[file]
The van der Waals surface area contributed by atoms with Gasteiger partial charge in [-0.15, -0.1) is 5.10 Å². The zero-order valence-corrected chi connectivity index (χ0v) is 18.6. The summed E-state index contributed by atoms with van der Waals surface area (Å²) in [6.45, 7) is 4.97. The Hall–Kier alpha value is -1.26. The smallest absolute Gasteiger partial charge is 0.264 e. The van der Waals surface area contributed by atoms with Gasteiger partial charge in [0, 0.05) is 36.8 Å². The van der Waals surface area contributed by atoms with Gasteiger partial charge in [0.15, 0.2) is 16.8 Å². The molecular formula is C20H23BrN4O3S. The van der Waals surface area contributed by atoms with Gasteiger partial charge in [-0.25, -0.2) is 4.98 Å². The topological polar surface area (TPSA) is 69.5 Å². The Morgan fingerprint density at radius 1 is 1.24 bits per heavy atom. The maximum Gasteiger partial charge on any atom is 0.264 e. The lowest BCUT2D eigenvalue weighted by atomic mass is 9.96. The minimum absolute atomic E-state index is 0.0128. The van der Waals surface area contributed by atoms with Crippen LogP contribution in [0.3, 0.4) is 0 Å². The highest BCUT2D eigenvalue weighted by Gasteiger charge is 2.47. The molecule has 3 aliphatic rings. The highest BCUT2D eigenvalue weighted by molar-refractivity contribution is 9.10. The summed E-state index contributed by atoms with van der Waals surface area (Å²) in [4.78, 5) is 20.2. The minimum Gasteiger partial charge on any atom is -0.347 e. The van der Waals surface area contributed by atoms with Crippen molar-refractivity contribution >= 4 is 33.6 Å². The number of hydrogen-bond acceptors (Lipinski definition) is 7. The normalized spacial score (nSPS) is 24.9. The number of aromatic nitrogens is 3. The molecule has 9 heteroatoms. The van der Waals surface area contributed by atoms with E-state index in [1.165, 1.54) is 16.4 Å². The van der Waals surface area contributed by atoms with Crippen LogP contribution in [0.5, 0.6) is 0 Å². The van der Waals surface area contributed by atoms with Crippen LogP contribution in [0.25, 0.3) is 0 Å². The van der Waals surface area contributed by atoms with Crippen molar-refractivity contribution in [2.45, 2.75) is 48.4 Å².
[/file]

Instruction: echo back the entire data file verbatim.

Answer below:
The van der Waals surface area contributed by atoms with Gasteiger partial charge in [-0.15, -0.1) is 5.10 Å². The zero-order valence-corrected chi connectivity index (χ0v) is 18.6. The summed E-state index contributed by atoms with van der Waals surface area (Å²) in [6.45, 7) is 4.97. The Hall–Kier alpha value is -1.26. The smallest absolute Gasteiger partial charge is 0.264 e. The van der Waals surface area contributed by atoms with Gasteiger partial charge in [0, 0.05) is 36.8 Å². The van der Waals surface area contributed by atoms with Gasteiger partial charge in [0.15, 0.2) is 16.8 Å². The molecular formula is C20H23BrN4O3S. The van der Waals surface area contributed by atoms with Gasteiger partial charge in [-0.25, -0.2) is 4.98 Å². The topological polar surface area (TPSA) is 69.5 Å². The Morgan fingerprint density at radius 1 is 1.24 bits per heavy atom. The maximum Gasteiger partial charge on any atom is 0.264 e. The lowest BCUT2D eigenvalue weighted by atomic mass is 9.96. The minimum absolute atomic E-state index is 0.0128. The van der Waals surface area contributed by atoms with Crippen LogP contribution in [0.3, 0.4) is 0 Å². The highest BCUT2D eigenvalue weighted by Gasteiger charge is 2.47. The molecule has 3 aliphatic rings. The highest BCUT2D eigenvalue weighted by molar-refractivity contribution is 9.10. The summed E-state index contributed by atoms with van der Waals surface area (Å²) in [4.78, 5) is 20.2. The minimum Gasteiger partial charge on any atom is -0.347 e. The van der Waals surface area contributed by atoms with Crippen molar-refractivity contribution >= 4 is 33.6 Å². The number of hydrogen-bond acceptors (Lipinski definition) is 7. The normalized spacial score (nSPS) is 24.9. The number of aromatic nitrogens is 3. The molecule has 9 heteroatoms. The van der Waals surface area contributed by atoms with E-state index in [1.165, 1.54) is 16.4 Å². The van der Waals surface area contributed by atoms with Crippen LogP contribution in [0.5, 0.6) is 0 Å². The van der Waals surface area contributed by atoms with Crippen LogP contribution in [0.25, 0.3) is 0 Å². The van der Waals surface area contributed by atoms with Crippen molar-refractivity contribution in [2.45, 2.75) is 48.4 Å².